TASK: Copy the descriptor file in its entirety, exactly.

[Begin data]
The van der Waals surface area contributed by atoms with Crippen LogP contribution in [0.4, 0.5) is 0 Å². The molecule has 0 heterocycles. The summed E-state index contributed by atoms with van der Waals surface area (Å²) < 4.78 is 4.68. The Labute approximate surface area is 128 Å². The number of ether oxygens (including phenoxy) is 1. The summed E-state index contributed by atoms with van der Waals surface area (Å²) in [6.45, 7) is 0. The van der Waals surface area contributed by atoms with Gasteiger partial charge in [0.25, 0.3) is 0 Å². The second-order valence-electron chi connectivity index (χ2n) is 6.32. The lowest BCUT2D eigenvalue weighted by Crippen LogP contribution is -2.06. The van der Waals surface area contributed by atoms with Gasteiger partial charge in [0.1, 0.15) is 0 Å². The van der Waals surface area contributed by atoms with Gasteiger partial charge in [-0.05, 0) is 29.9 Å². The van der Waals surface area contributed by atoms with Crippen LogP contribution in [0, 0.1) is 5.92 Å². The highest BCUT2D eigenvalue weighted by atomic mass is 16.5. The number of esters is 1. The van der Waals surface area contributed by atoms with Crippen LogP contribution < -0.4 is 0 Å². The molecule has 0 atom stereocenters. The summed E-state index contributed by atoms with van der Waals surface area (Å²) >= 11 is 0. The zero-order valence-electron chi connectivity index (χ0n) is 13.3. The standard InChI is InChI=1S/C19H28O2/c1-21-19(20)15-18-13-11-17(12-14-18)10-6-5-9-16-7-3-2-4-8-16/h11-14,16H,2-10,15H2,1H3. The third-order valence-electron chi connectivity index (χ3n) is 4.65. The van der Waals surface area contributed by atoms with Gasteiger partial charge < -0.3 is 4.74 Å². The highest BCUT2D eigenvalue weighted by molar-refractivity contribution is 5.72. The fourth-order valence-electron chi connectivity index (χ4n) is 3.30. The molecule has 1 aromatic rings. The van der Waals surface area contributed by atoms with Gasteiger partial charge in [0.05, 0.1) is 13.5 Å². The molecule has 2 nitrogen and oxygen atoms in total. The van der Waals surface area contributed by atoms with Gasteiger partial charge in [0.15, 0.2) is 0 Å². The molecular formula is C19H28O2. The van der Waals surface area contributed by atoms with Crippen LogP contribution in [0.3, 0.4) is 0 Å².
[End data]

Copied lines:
The van der Waals surface area contributed by atoms with Crippen LogP contribution in [0.4, 0.5) is 0 Å². The molecule has 0 heterocycles. The summed E-state index contributed by atoms with van der Waals surface area (Å²) < 4.78 is 4.68. The Labute approximate surface area is 128 Å². The number of ether oxygens (including phenoxy) is 1. The summed E-state index contributed by atoms with van der Waals surface area (Å²) in [6.45, 7) is 0. The van der Waals surface area contributed by atoms with Gasteiger partial charge in [0.25, 0.3) is 0 Å². The second-order valence-electron chi connectivity index (χ2n) is 6.32. The lowest BCUT2D eigenvalue weighted by Crippen LogP contribution is -2.06. The van der Waals surface area contributed by atoms with Gasteiger partial charge in [0.1, 0.15) is 0 Å². The van der Waals surface area contributed by atoms with Gasteiger partial charge in [-0.05, 0) is 29.9 Å². The van der Waals surface area contributed by atoms with Crippen LogP contribution in [0, 0.1) is 5.92 Å². The highest BCUT2D eigenvalue weighted by atomic mass is 16.5. The number of esters is 1. The van der Waals surface area contributed by atoms with Crippen LogP contribution < -0.4 is 0 Å². The molecule has 0 atom stereocenters. The summed E-state index contributed by atoms with van der Waals surface area (Å²) >= 11 is 0. The zero-order valence-electron chi connectivity index (χ0n) is 13.3. The standard InChI is InChI=1S/C19H28O2/c1-21-19(20)15-18-13-11-17(12-14-18)10-6-5-9-16-7-3-2-4-8-16/h11-14,16H,2-10,15H2,1H3. The third-order valence-electron chi connectivity index (χ3n) is 4.65. The van der Waals surface area contributed by atoms with Gasteiger partial charge < -0.3 is 4.74 Å². The highest BCUT2D eigenvalue weighted by molar-refractivity contribution is 5.72. The fourth-order valence-electron chi connectivity index (χ4n) is 3.30. The molecule has 1 aromatic rings. The van der Waals surface area contributed by atoms with Gasteiger partial charge in [0.05, 0.1) is 13.5 Å². The molecule has 2 nitrogen and oxygen atoms in total. The van der Waals surface area contributed by atoms with Gasteiger partial charge in [0.15, 0.2) is 0 Å². The molecular formula is C19H28O2. The van der Waals surface area contributed by atoms with Crippen LogP contribution in [0.3, 0.4) is 0 Å².